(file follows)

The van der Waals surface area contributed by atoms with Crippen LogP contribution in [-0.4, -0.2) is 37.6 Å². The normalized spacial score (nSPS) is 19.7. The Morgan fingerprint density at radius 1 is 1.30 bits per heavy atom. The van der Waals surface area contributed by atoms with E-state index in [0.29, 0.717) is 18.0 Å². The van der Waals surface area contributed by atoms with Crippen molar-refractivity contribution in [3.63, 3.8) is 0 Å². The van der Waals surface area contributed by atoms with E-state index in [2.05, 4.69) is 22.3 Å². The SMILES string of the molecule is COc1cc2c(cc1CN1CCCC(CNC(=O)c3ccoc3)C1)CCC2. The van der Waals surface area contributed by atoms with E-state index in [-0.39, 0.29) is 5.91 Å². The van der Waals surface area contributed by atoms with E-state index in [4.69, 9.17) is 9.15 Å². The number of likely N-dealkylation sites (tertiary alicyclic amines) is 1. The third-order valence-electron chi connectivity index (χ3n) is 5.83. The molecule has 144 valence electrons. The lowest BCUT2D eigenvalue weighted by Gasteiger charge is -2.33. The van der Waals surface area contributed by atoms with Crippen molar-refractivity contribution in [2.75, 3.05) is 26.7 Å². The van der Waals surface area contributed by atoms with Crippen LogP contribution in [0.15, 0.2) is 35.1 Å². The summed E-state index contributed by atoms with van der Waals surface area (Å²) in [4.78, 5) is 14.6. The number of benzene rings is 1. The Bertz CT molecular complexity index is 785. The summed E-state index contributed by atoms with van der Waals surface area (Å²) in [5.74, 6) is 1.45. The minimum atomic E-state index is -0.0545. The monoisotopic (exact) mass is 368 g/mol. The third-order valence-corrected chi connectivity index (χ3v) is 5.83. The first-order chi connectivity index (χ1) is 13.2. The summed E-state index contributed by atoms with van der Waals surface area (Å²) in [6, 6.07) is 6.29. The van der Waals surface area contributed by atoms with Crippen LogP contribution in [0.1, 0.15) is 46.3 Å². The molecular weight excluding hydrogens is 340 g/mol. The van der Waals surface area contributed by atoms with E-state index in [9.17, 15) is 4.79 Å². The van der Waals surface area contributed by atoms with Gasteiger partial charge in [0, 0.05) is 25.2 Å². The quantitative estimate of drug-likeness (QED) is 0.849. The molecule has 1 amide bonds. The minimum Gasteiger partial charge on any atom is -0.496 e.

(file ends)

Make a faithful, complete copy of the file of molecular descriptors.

The van der Waals surface area contributed by atoms with Crippen LogP contribution in [-0.4, -0.2) is 37.6 Å². The normalized spacial score (nSPS) is 19.7. The Morgan fingerprint density at radius 1 is 1.30 bits per heavy atom. The van der Waals surface area contributed by atoms with E-state index in [0.29, 0.717) is 18.0 Å². The van der Waals surface area contributed by atoms with Crippen molar-refractivity contribution in [3.63, 3.8) is 0 Å². The van der Waals surface area contributed by atoms with E-state index in [2.05, 4.69) is 22.3 Å². The SMILES string of the molecule is COc1cc2c(cc1CN1CCCC(CNC(=O)c3ccoc3)C1)CCC2. The van der Waals surface area contributed by atoms with E-state index in [-0.39, 0.29) is 5.91 Å². The van der Waals surface area contributed by atoms with E-state index in [4.69, 9.17) is 9.15 Å². The number of likely N-dealkylation sites (tertiary alicyclic amines) is 1. The third-order valence-electron chi connectivity index (χ3n) is 5.83. The molecule has 144 valence electrons. The lowest BCUT2D eigenvalue weighted by Gasteiger charge is -2.33. The van der Waals surface area contributed by atoms with Crippen molar-refractivity contribution in [2.75, 3.05) is 26.7 Å². The van der Waals surface area contributed by atoms with Crippen LogP contribution in [0.15, 0.2) is 35.1 Å². The summed E-state index contributed by atoms with van der Waals surface area (Å²) in [4.78, 5) is 14.6. The number of benzene rings is 1. The Bertz CT molecular complexity index is 785. The summed E-state index contributed by atoms with van der Waals surface area (Å²) in [5.74, 6) is 1.45. The minimum atomic E-state index is -0.0545. The monoisotopic (exact) mass is 368 g/mol. The third-order valence-corrected chi connectivity index (χ3v) is 5.83. The first-order chi connectivity index (χ1) is 13.2. The summed E-state index contributed by atoms with van der Waals surface area (Å²) in [6, 6.07) is 6.29. The van der Waals surface area contributed by atoms with Crippen LogP contribution in [0.1, 0.15) is 46.3 Å². The molecular weight excluding hydrogens is 340 g/mol. The van der Waals surface area contributed by atoms with E-state index in [9.17, 15) is 4.79 Å². The van der Waals surface area contributed by atoms with Gasteiger partial charge in [0, 0.05) is 25.2 Å². The quantitative estimate of drug-likeness (QED) is 0.849. The molecule has 1 amide bonds. The minimum Gasteiger partial charge on any atom is -0.496 e.